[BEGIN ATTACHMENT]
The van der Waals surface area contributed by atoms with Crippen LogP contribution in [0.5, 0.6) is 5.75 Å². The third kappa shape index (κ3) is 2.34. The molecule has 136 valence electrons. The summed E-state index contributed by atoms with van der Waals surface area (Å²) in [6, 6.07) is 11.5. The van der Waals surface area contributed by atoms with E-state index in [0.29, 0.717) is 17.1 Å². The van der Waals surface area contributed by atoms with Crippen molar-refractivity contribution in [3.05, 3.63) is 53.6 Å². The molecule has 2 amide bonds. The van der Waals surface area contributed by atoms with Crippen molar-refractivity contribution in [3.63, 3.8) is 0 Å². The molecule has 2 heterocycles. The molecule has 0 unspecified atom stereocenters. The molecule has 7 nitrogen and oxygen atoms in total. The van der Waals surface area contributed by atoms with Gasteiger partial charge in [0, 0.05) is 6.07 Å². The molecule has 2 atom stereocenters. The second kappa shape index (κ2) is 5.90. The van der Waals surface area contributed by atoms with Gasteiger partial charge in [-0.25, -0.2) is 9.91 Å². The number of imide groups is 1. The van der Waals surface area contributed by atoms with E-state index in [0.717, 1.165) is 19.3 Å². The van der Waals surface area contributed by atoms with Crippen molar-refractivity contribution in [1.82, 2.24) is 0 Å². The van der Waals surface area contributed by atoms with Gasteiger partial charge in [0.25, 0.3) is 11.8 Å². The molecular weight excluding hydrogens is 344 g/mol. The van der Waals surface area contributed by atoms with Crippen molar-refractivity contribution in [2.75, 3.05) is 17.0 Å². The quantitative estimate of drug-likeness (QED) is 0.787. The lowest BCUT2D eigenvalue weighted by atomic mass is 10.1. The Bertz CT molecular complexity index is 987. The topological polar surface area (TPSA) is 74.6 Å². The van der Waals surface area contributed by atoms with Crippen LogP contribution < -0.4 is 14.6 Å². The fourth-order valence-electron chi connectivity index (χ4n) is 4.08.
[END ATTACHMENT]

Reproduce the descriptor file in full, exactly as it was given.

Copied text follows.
The van der Waals surface area contributed by atoms with Crippen LogP contribution in [0.5, 0.6) is 5.75 Å². The third kappa shape index (κ3) is 2.34. The molecule has 136 valence electrons. The summed E-state index contributed by atoms with van der Waals surface area (Å²) in [6, 6.07) is 11.5. The van der Waals surface area contributed by atoms with E-state index in [0.29, 0.717) is 17.1 Å². The van der Waals surface area contributed by atoms with Crippen molar-refractivity contribution in [3.05, 3.63) is 53.6 Å². The molecule has 2 amide bonds. The van der Waals surface area contributed by atoms with Crippen molar-refractivity contribution in [3.63, 3.8) is 0 Å². The molecule has 2 heterocycles. The molecule has 0 unspecified atom stereocenters. The molecule has 7 nitrogen and oxygen atoms in total. The van der Waals surface area contributed by atoms with Gasteiger partial charge in [0, 0.05) is 6.07 Å². The molecule has 2 atom stereocenters. The second kappa shape index (κ2) is 5.90. The van der Waals surface area contributed by atoms with Gasteiger partial charge in [-0.25, -0.2) is 9.91 Å². The number of imide groups is 1. The van der Waals surface area contributed by atoms with E-state index in [0.717, 1.165) is 19.3 Å². The van der Waals surface area contributed by atoms with Crippen molar-refractivity contribution in [1.82, 2.24) is 0 Å². The van der Waals surface area contributed by atoms with Gasteiger partial charge in [0.25, 0.3) is 11.8 Å². The molecular weight excluding hydrogens is 344 g/mol. The van der Waals surface area contributed by atoms with Crippen molar-refractivity contribution in [2.75, 3.05) is 17.0 Å². The quantitative estimate of drug-likeness (QED) is 0.787. The lowest BCUT2D eigenvalue weighted by atomic mass is 10.1. The Bertz CT molecular complexity index is 987. The topological polar surface area (TPSA) is 74.6 Å². The van der Waals surface area contributed by atoms with Crippen LogP contribution < -0.4 is 14.6 Å². The fourth-order valence-electron chi connectivity index (χ4n) is 4.08.